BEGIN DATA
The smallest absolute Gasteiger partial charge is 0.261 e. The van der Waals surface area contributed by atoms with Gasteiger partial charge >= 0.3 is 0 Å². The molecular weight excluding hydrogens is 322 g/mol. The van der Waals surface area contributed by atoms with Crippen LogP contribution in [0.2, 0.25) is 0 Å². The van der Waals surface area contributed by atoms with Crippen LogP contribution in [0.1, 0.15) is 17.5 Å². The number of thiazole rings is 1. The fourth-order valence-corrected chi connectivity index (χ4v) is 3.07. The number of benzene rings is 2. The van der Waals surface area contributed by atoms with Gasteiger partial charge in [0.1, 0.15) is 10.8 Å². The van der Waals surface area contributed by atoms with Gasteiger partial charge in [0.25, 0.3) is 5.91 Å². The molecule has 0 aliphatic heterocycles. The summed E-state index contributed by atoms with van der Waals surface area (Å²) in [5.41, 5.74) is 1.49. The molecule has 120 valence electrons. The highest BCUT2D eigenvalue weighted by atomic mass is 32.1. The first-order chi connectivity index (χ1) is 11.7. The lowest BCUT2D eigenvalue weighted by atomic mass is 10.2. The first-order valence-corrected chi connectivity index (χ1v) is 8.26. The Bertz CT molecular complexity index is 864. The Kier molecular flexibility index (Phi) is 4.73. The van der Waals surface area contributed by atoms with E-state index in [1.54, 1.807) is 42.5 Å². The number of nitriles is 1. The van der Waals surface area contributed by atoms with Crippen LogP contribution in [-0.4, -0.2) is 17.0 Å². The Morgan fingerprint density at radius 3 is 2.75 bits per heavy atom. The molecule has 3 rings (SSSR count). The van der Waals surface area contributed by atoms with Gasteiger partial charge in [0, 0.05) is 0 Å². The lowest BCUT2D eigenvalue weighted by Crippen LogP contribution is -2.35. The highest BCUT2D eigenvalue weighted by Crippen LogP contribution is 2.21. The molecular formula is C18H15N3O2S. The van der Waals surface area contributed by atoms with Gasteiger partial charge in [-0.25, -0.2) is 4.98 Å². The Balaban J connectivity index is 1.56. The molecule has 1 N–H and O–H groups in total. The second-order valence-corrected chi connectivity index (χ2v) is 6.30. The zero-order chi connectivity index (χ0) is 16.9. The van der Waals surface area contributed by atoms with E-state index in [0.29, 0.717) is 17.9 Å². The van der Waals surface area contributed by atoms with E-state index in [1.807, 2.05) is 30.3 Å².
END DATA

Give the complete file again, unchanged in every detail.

The smallest absolute Gasteiger partial charge is 0.261 e. The van der Waals surface area contributed by atoms with Gasteiger partial charge >= 0.3 is 0 Å². The molecular weight excluding hydrogens is 322 g/mol. The van der Waals surface area contributed by atoms with Crippen LogP contribution in [0.2, 0.25) is 0 Å². The van der Waals surface area contributed by atoms with Crippen LogP contribution in [0.1, 0.15) is 17.5 Å². The number of thiazole rings is 1. The fourth-order valence-corrected chi connectivity index (χ4v) is 3.07. The number of benzene rings is 2. The van der Waals surface area contributed by atoms with Gasteiger partial charge in [0.1, 0.15) is 10.8 Å². The van der Waals surface area contributed by atoms with Gasteiger partial charge in [0.25, 0.3) is 5.91 Å². The molecule has 0 aliphatic heterocycles. The summed E-state index contributed by atoms with van der Waals surface area (Å²) in [5.41, 5.74) is 1.49. The molecule has 120 valence electrons. The highest BCUT2D eigenvalue weighted by atomic mass is 32.1. The first-order chi connectivity index (χ1) is 11.7. The lowest BCUT2D eigenvalue weighted by atomic mass is 10.2. The first-order valence-corrected chi connectivity index (χ1v) is 8.26. The Bertz CT molecular complexity index is 864. The Kier molecular flexibility index (Phi) is 4.73. The van der Waals surface area contributed by atoms with E-state index in [1.54, 1.807) is 42.5 Å². The number of nitriles is 1. The van der Waals surface area contributed by atoms with Crippen LogP contribution in [-0.4, -0.2) is 17.0 Å². The Morgan fingerprint density at radius 3 is 2.75 bits per heavy atom. The molecule has 3 rings (SSSR count). The van der Waals surface area contributed by atoms with Gasteiger partial charge in [0, 0.05) is 0 Å². The lowest BCUT2D eigenvalue weighted by Crippen LogP contribution is -2.35. The highest BCUT2D eigenvalue weighted by Crippen LogP contribution is 2.21. The molecular formula is C18H15N3O2S. The van der Waals surface area contributed by atoms with Gasteiger partial charge in [-0.25, -0.2) is 4.98 Å². The Balaban J connectivity index is 1.56. The molecule has 1 N–H and O–H groups in total. The second-order valence-corrected chi connectivity index (χ2v) is 6.30. The zero-order chi connectivity index (χ0) is 16.9. The van der Waals surface area contributed by atoms with E-state index in [0.29, 0.717) is 17.9 Å². The van der Waals surface area contributed by atoms with E-state index in [1.807, 2.05) is 30.3 Å².